For more information about Blade Runner: The Final Cut, visit Warner Video. To order Blade Runner: The Final Cut, go to TCM Shopping.

by Richard Harland Smith
Blade Runner: The Final Cut - The Final Cut Version Of Ridley Scott's Blade Runner On Dvd

Blade Runner: The Final Cut - The Final Cut Version of Ridley Scott's BLADE RUNNER on DVD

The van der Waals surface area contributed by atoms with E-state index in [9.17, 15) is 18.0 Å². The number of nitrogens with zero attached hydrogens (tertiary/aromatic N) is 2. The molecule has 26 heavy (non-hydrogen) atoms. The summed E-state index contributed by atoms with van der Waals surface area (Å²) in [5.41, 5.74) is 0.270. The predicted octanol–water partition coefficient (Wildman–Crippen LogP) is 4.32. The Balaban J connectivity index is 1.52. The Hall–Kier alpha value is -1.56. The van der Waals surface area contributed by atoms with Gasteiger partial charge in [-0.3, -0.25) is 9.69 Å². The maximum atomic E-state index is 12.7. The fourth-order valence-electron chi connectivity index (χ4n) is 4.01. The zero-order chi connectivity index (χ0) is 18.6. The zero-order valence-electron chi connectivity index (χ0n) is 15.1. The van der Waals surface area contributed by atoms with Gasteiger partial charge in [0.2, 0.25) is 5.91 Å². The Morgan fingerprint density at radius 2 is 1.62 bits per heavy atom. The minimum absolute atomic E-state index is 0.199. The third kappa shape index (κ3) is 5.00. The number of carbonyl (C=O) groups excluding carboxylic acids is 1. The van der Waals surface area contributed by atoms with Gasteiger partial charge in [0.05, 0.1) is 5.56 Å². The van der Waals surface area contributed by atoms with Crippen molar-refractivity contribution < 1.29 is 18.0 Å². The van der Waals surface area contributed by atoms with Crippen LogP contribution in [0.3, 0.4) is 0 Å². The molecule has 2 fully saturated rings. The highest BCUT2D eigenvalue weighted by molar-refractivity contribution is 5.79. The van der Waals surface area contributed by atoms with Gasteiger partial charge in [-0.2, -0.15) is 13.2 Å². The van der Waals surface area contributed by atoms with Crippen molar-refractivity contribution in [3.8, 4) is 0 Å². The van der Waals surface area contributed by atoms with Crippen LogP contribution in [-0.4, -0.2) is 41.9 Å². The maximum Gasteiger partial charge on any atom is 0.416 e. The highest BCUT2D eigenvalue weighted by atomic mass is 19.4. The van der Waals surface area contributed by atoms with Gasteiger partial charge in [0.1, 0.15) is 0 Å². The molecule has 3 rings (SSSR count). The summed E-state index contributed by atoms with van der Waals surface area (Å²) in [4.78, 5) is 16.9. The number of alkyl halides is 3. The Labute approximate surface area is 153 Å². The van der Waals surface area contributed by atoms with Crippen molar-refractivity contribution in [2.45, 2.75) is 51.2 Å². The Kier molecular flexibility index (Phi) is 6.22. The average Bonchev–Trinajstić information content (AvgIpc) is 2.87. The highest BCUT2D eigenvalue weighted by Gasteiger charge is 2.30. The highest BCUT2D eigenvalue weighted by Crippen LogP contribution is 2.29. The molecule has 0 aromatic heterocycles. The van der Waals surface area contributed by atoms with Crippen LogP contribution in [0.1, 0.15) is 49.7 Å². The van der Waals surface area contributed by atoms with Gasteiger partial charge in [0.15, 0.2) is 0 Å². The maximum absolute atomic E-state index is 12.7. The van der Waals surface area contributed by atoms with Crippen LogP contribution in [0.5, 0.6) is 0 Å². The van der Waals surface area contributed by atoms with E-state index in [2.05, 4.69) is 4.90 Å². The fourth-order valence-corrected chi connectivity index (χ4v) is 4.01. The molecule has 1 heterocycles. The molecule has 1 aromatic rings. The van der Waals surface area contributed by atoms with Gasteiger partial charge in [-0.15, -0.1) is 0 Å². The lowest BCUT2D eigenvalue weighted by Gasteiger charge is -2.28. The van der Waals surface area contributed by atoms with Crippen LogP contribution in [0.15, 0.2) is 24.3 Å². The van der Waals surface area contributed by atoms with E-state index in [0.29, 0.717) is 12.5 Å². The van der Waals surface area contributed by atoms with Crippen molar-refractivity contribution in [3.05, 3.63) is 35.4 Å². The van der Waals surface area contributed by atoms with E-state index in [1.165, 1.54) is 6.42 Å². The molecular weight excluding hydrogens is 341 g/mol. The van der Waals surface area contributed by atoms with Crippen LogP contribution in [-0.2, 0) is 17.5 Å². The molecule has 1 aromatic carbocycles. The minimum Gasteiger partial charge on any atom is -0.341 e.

It may take another generation for us to sort out our true feelings about Blade Runner: The Final Cut, Ridley Scott's preferred vision of his 1982 Dystopian bitter pill, based on Philip K. Dick's 1966 novel Do Androids Dream of Electric Sheep?. Compromised in preproduction by financing nightmares (which caused the project to shift from Filmways to American International Pictures to MGM), during principal photography due to tensions between the British Scott and his American crew, and in postproduction, where the film was taken out of Scott's hands and a studio-mandated explain-it-all narration was tacked on, Blade Runner was not a box office winner but did attract a widening circle of admirers over the years and has endured to be regarded as a science fiction classic on par with Metropolis (1927) and 2001: A Space Odyssey (1968). The appearance of a pirated workprint in 1990 prompted Scott to approve release of a "director's cut" that removed Harrison Ford's voice-over, as well as a studio-imposed happy ending while restoring a brief dream sequence. Prepared to commemorate its 25th anniversary, Blade Runner: The Final Cut expands upon the 1993 director's cut, with key scenes re-edited and even re-shot. This latest variant is a triumph for Scott and his collaborators but it seems too early to tell if Blade Runner: The Final Cut satisfies on its own merits or purely in relation to the clunky 1982 theatrical cut. This conundrum is certainly appropriate for a vision of the future concerned with the poisoning influence of the past. Impressively, Blade Runner looks less dated now than it did a quarter of a century ago, at which time its New Wave flourishes felt too of-the-moment for a fictive projection thirty years into the future. Seen at this distance, however, the spiked hair, wraparound shades, columns of smoke and all that neon (an aesthetic destined to become a stylistic staple of the nascent music video industry) can now be regarded as nostalgic appliqués that mesh comfortably with the shoulder pads, porkpie hats, trenchcoats and other film noir signifiers to describe a hodgepodge world without its own style, without its own personality. The effects continue to impress (with some digital cleanup removing fly wires and background distractions) and the performances remain uniformly strong from leads Harrison Ford and Rutger Hauer to character players M. Emmett Walsh, Edward James Olmos, William Sanderson, Daryl Hannah and Joanna Cassidy (who returned to the project twenty years later to retake a death scene performed in 1982 by a stuntwoman in an ill-fitting wig). With the old voiceover stripped away the film is quieter, dreamlike, allowing certain lines ("I dreamt music") to pop. Elsewhere, at least one classic line ("I want more life, fucker") has been significantly sanitized ("I want more life, father"), prompting one Internet blogger to dub the exchange "the new Greedo shoots first." With this latest overhaul, Blade Runner: The Final Cut plays like an art house film, more Stalker (1979) than Tron (1982). The original film always did have the power to divide the room and this "final cut" (believe it or leave it) is likely to do the same, at least for the foreseeable future. Blade Runner: The Final Cut is available in a couple of DVD editions. For those unwilling to pop for the exhaustive 5-disc "Ultimate Collection" (housed in a sleek metal briefcase), Warner Home Video offer a splendid 2-disc "special edition." The same painstaking digital remastering has been applied to both of these offerings and the results are astonishing. The anamorphic widescreen image is sharp (though it is a times hard to appreciate through all the bee's smoke), the colors are vivid, and the contrasts strong with warm flesh tones and deep shadows. The Dolby Digital 5.1 audio mix is similarly satisfying; by turns subtle and bombastic, giving the rear channels a real workout. (In addition to the original English language soundtrack, a French track is offered.) English, French and Spanish subtitles are optional. (Blade Runner: The Final Cut is available in Blu-Ray and HD formats as well.) Disc One begins with an (optional) video introduction by director Ridley Scott, who returns for a director's audio commentary. Two alternate audio commentaries are also provided, one with original scenarist Hampton Fancher, his replacement David Peoples, producer Michael Deeley and production executive Katherine Haber and the other with conceptual artist Syd Mead, production designer Lawrence G. Paull, art director David Snyder and special effects supervisors Douglas Trumbull, Richard Yuricich and David Dyer. Each track offers invaluable insights into the genesis of the project, its difficult gestation period, disappointing birth and rediscovery. Disc 2 has been reserved for Dangerous Days: Making Blade Runner, a behind-the-scenes feature (not featurette) composed of several chapters and running over two hours. Most of the surviving players return here, including Harrison Ford, Sean Young and Rutger Hauer, as well as Joe Turkel (albeit briefly) as well as all of the aforementioned talent behind the camera. There are many great stories told here, from the genesis of the film as a money-making project for would-be screenwriter Hampton Fancher and his friend Brian Kelly (yes, the guy from Flipper) to the actor's strike that benefited the film by extending preproduction to the vagaries of casting (actress Stacy Nelkin did so well in her screen test as Pris, the part ultimately given to Daryl Hannah, that the filmmakers wrote her a role of her own... which was ultimately cut from the script) to Rutger Hauer's onset improvisations (which provided Blade Runner with one of its best lines) to the tragic debilitation by Parkinson's disease of cinematographer Jordan Cronenweth, who finished the shoot in a wheelchair... and so much more. The wealth of storytelling is fantastically illustrated with rare onset photos, film clips, outtakes and deleted scenes. Warners' packaging of this 2-disc special edition is first rate, from the keepcase cover art (which give off more of an Indiana Jones vibe) to the menu screens that recreate the display of Syd Mead's "Esper machine," one of several fanciful Blade Runner imaginings to have since become reality. For more information about Blade Runner: The Final Cut, visit Warner Video. To order Blade Runner: The Final Cut, go to TCM Shopping. by Richard Harland Smith